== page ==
As expected, clubs in residential areas are trading better than those in city centres, although Darwin points out that there are not many city clubs in The Gym Group portfolio.

The company funded much of its growth from cashflow in the early years, but this stalled in 2020 during the enforced closures, however, Darwin said the business returned to generating free cashflow in 2021 and so will fund expansion from this going forward.

The Gym Group is thought to be one of the best-capitalised gym operators, with financing facilities of £95m available until October 2024, including an option to take on finance leasing. Net debt at Dec 2021 shows at £44.1m in the year-end statement.

Darwin is confident the company is well-positioned when compared with a number of other operators, identifying a ‘weakened competitor set’ – those who have not been paying rent and are now also being hit by a ‘utility shock’.

He expects some competitor sites to close once the government’s rent moratorium

expires at the end of March or for landlords to repossess sites which will then come back onto the market as new leases.

More than 30 per cent of The Gym Group’s estate is in areas where residents are within the bottom 20 per cent of the population in terms of wealth and the company is committed to driving the social value of its operations.

A study by 4Globalin 2021 established social value delivered by The Gym Group between 2016 and 2021 as £1.8bn. Now in 2022, Darwin says executive pay will be linked to social value going forward, as a sign of a commitment to this mission.

The Gym Group has been working with pricing experts at Simon Kucher and Partners to optimise membership rates, identifying a £4 ‘value gap’ against its competitors and intends to selectively raise prices where consumers indicate they still consider the offer to be value-for-money at the higher rate.

This £4 margin gives room to offset any cost increases, such as energy-related price rises which may occur, while still coming out ahead, said Darwin, although the company has capped its energy prices and any increases in salaries would be offset by PT rent increases. “We expect some price increases,” he said, “but not in a way that changes the fundamental economics of our business model and we intend to continue to be a high-quality offer at a very affordable price.”

When assessing price rise threats, Darwin said the majority of leases are on small fixed uplifts or capped at 4 per cent with few linked to inflation and wages only represent 13 per cent of revenue at site level.

The company’s memberships rates have increased in the past year, with standard membership rising 2.4 per cent to £19.27 in 2021 and Live it premium membership penetration growing from 22.5 per cent in 2020 to 27.1 per cent in 2021.

The Live it package gives access to all gyms in the portfolio, so the company expects increased demand for this option as the number of sites increases, especially among members looking for a club near home and also one near work.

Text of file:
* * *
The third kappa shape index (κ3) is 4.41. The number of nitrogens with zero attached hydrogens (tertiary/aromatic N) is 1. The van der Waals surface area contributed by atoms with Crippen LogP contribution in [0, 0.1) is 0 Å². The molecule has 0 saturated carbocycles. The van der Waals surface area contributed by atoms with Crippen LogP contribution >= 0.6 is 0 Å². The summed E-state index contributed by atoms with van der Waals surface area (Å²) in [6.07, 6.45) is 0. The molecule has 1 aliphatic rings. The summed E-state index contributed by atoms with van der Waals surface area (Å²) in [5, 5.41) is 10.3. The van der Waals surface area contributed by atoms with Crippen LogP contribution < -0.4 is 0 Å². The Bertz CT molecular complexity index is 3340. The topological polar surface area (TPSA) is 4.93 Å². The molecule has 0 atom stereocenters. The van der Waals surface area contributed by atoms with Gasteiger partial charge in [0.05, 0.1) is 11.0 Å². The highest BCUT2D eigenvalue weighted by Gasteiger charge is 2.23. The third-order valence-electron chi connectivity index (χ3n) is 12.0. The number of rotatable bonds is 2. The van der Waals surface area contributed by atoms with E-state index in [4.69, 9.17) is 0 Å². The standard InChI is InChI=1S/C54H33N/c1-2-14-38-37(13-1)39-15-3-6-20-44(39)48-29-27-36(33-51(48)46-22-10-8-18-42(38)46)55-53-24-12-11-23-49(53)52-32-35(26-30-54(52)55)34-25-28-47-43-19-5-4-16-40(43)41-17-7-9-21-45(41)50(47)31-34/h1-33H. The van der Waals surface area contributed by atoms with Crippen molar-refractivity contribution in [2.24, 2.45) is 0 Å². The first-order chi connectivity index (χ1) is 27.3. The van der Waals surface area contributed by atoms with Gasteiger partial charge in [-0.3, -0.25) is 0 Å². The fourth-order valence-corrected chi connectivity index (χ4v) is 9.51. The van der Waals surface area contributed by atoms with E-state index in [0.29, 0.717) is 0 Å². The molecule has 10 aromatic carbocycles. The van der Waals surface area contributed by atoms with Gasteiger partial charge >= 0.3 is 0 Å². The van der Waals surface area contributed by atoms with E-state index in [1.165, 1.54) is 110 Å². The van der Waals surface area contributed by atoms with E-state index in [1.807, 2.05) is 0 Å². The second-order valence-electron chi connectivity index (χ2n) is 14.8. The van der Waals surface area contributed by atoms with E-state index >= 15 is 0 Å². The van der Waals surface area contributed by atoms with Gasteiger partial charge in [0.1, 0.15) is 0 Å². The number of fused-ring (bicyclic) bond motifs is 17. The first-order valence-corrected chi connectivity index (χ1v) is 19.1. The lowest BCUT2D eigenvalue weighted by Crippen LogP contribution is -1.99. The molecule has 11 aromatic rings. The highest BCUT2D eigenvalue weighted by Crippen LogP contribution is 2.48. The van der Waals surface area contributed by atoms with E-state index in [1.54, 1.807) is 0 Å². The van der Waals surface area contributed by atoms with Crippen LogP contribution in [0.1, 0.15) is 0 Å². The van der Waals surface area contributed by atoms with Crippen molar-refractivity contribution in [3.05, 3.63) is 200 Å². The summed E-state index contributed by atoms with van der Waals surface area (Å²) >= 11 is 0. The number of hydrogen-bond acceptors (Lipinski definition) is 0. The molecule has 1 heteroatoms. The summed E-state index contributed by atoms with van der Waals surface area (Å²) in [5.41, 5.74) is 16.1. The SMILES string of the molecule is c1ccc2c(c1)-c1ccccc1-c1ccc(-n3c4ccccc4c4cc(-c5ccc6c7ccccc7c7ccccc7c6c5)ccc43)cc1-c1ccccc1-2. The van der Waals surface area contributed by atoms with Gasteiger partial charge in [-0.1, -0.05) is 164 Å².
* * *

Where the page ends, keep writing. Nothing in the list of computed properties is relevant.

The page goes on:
Plans for 2022 include a £7m rebrand which will see the company moving from being called The Gym to The Gym Group. This investment has included £2m of rebranding work and an additional £5m set by for ongoing club investment and new signage.

Marketing using The Gym Group name in January and February has already led to a 28 per cent increase in web traffic for this domain name, said Darwin.

Upgrades to the app in 2021 have made it “as good or better than any current competitor app based on app store and android ratings”, he said, while app usage has doubled in the last year and the use of the website by members has fallen as a proportion of overall tech usage.

Also in the works is a new software setup that will launch in April 2022. The new platform will offer deeper data insight into the business and also enable more pages of content, better SEO and conversion. There will also be an increased focus on retailing. Around 3 per cent of revenue is being spent on tech.

Also new is an expanded agreement with Fiit, the tech platform that has been powering The Gym Group’s hybrid offering, as well as serving up content for its pilot club-in-club studios which have been installed in Oxford Circus, Altrincham and Tottenham White Hart Lane.

Darwin said the extended partnership with Fiit will see 200 workouts being available on the app, although members still really enjoy in-person group exercise.

The company is also working with data analyst Merkle and investing more in performance marketing and says it’s growing its market share as the overall market develops.

The Gym Group says it’s the first carbon-neutral gym chain with an offsetting programme of projects in Africa and has targeted, getting to net zero in 2035 when the grid decarbonises. In 2022, it will continue to phase out gas-fired boilers in favour of heat pumps.

The Gym Group has published its full-year results for 2021 and announced plans to open 28 new sites in 2022, including three gyms acquired this month from Fitness First in Haringey, Leytonstone and Romford, strengthening its clusters of properties in this part of the UK.
TEC,HAF,FIT,IND,PTS,PHR
2022/THUMB349262_378479_31899.jpg